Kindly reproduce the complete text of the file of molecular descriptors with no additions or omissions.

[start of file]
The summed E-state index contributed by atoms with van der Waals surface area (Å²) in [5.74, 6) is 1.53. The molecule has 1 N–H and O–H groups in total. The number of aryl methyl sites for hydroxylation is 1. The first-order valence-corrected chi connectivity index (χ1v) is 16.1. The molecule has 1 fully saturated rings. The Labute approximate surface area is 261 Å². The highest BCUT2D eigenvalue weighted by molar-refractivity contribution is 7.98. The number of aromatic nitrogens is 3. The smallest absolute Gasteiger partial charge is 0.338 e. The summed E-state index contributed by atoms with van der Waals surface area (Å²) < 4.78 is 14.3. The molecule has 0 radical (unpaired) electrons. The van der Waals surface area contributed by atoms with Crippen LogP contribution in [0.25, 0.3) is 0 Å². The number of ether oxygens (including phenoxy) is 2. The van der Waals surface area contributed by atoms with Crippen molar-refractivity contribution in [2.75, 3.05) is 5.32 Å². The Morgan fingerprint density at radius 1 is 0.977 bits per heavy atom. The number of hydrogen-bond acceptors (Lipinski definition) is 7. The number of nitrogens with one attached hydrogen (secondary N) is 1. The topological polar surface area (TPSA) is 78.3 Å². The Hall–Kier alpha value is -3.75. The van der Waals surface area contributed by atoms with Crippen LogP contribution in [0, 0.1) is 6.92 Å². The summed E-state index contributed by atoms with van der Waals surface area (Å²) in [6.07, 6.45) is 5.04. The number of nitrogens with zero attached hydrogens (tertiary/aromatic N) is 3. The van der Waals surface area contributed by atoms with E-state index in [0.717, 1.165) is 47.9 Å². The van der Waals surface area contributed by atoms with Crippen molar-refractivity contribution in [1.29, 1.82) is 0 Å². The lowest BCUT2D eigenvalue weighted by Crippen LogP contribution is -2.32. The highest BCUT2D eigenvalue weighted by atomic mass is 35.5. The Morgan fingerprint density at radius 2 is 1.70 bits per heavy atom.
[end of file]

The summed E-state index contributed by atoms with van der Waals surface area (Å²) in [5.74, 6) is 1.53. The molecule has 1 N–H and O–H groups in total. The number of aryl methyl sites for hydroxylation is 1. The first-order valence-corrected chi connectivity index (χ1v) is 16.1. The molecule has 1 fully saturated rings. The Labute approximate surface area is 261 Å². The highest BCUT2D eigenvalue weighted by molar-refractivity contribution is 7.98. The number of aromatic nitrogens is 3. The smallest absolute Gasteiger partial charge is 0.338 e. The summed E-state index contributed by atoms with van der Waals surface area (Å²) < 4.78 is 14.3. The molecule has 0 radical (unpaired) electrons. The van der Waals surface area contributed by atoms with Crippen LogP contribution in [0.25, 0.3) is 0 Å². The number of ether oxygens (including phenoxy) is 2. The van der Waals surface area contributed by atoms with Crippen molar-refractivity contribution in [2.75, 3.05) is 5.32 Å². The Morgan fingerprint density at radius 1 is 0.977 bits per heavy atom. The number of hydrogen-bond acceptors (Lipinski definition) is 7. The number of nitrogens with one attached hydrogen (secondary N) is 1. The topological polar surface area (TPSA) is 78.3 Å². The Hall–Kier alpha value is -3.75. The van der Waals surface area contributed by atoms with Crippen LogP contribution in [0, 0.1) is 6.92 Å². The summed E-state index contributed by atoms with van der Waals surface area (Å²) in [6.07, 6.45) is 5.04. The number of nitrogens with zero attached hydrogens (tertiary/aromatic N) is 3. The van der Waals surface area contributed by atoms with E-state index in [0.717, 1.165) is 47.9 Å². The van der Waals surface area contributed by atoms with Crippen molar-refractivity contribution in [1.29, 1.82) is 0 Å². The lowest BCUT2D eigenvalue weighted by Crippen LogP contribution is -2.32. The highest BCUT2D eigenvalue weighted by atomic mass is 35.5. The Morgan fingerprint density at radius 2 is 1.70 bits per heavy atom.